I’m not so sure about this. One of the most striking features of the late 20th century was the collapse of active religious belief in most of the developed world, with the glaring exception of the United States. This didn’t result in any direct sense from scientific discoveries about the universe. And, surprisingly, it didn’t seem to produce any big changes in behavior (there have been changes in sexual mores, but these have been just as noticeable in the US as elsewhere) or any obvious rise in cosmic angst. You can find some statistical differences between believers and non-believers, and between those who regularly attend religious services and those who don’t, but they are a lot smaller than much of the discussion of this topic would suggest.

Unfortunately, I won’t be able to make it, as I’ll be presenting at the IAAE Conference in the Gold Coast so maybe some Brisbane-based reader would like to put in a brief report on proceedings.
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Water and climate change

I spent yesterday at the Gold Coast, at a pre-conference Workshop on Water leading up to the International Association of Agricultural Economics Conference which starts today.

My presentation gave some simulation results on the impact of climate change. It’s still preliminary, but for those interested here is the presentation.

There’s a big area set aside for WiFi users at the Conference, including at least one possible liveblogger, who has already chided me for my failure to report promptly. The competition in econoblogging is definitely getting keener, in all senses of the term.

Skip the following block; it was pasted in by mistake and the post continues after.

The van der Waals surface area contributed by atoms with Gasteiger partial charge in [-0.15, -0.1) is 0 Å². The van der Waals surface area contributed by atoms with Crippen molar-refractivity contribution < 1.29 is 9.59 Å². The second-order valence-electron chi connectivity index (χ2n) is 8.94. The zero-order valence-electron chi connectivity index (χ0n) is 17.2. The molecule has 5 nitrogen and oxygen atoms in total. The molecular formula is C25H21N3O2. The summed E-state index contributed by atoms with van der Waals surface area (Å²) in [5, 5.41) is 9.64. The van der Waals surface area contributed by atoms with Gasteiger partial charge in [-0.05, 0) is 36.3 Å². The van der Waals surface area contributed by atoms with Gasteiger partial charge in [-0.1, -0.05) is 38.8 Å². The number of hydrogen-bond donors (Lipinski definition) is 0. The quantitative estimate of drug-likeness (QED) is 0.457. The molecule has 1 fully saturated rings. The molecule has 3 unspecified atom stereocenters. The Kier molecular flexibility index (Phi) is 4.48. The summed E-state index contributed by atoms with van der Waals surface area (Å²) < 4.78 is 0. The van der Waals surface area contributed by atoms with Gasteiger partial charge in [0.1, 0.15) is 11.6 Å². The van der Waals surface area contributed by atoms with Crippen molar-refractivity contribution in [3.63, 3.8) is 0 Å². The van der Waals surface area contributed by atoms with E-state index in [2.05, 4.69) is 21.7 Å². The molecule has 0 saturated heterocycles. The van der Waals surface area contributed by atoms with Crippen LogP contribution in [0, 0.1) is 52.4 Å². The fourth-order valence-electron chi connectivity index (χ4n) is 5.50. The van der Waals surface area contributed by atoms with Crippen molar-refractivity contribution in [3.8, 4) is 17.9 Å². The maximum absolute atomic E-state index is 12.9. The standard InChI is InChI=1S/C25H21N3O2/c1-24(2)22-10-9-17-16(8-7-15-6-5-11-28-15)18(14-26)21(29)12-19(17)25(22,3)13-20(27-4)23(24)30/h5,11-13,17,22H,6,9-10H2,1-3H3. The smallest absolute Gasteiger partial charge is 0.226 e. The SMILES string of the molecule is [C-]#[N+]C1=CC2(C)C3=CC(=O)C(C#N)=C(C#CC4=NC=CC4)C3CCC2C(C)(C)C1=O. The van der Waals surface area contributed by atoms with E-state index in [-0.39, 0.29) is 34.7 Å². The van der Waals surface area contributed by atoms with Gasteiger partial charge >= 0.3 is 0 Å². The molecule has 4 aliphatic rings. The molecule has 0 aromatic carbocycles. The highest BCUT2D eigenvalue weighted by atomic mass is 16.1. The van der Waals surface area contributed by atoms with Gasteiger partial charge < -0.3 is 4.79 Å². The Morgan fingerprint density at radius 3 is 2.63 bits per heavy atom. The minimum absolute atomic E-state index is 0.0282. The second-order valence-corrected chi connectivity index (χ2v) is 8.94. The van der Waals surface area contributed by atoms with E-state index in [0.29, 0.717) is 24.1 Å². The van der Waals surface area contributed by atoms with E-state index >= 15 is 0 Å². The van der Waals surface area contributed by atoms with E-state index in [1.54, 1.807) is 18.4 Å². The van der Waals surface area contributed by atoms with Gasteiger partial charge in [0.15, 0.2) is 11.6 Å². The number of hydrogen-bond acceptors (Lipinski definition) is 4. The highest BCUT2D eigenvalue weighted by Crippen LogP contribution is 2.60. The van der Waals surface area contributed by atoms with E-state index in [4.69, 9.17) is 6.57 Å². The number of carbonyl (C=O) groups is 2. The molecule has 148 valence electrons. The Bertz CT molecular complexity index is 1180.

The fight over the economics of protection has been going on, with Harry Clarke at Kalimna saying

The argument that Nicholas Gruen has propounded, and which John Quiggin seems to have supported, that low levels of tariff protection are justified by the existence of market power in export markets, is just wrong.

I don’t think Harry’s argument actually proves his claims – he just shows that the simple version of this argument is too simple, which is true of all simple arguments, including simple arguments for free trade.

My view, for what it’s worth, is that any terms of trade benefit from protecting the industry is likely to be negligibly small and that the standard counterarguments about retaliation make it a bad idea to try to impose optimal tariffs to extract such benefits. But the allocative efficiency benefits of reducing small tariffs.

But if neither of these effects is significant what are we arguing about? A couple of things.